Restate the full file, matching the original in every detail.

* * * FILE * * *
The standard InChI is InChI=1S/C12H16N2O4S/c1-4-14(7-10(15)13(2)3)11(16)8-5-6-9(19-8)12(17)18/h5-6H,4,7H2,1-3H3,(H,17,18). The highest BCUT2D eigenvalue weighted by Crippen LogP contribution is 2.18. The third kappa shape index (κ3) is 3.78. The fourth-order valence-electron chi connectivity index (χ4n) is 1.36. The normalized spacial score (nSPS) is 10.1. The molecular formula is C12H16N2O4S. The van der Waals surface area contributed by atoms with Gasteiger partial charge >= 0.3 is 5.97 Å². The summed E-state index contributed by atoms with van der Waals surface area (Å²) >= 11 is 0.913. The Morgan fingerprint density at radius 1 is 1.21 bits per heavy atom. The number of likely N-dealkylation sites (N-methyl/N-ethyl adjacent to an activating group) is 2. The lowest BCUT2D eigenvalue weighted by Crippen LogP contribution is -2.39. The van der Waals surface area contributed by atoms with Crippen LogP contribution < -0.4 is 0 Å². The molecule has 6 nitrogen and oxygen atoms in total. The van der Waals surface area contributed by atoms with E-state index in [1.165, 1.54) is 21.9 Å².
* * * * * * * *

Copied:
The standard InChI is InChI=1S/C12H16N2O4S/c1-4-14(7-10(15)13(2)3)11(16)8-5-6-9(19-8)12(17)18/h5-6H,4,7H2,1-3H3,(H,17,18). The highest BCUT2D eigenvalue weighted by Crippen LogP contribution is 2.18. The third kappa shape index (κ3) is 3.78. The fourth-order valence-electron chi connectivity index (χ4n) is 1.36. The normalized spacial score (nSPS) is 10.1. The molecular formula is C12H16N2O4S. The van der Waals surface area contributed by atoms with Gasteiger partial charge >= 0.3 is 5.97 Å². The summed E-state index contributed by atoms with van der Waals surface area (Å²) >= 11 is 0.913. The Morgan fingerprint density at radius 1 is 1.21 bits per heavy atom. The number of likely N-dealkylation sites (N-methyl/N-ethyl adjacent to an activating group) is 2. The lowest BCUT2D eigenvalue weighted by Crippen LogP contribution is -2.39. The van der Waals surface area contributed by atoms with Crippen LogP contribution < -0.4 is 0 Å². The molecule has 6 nitrogen and oxygen atoms in total. The van der Waals surface area contributed by atoms with E-state index in [1.165, 1.54) is 21.9 Å².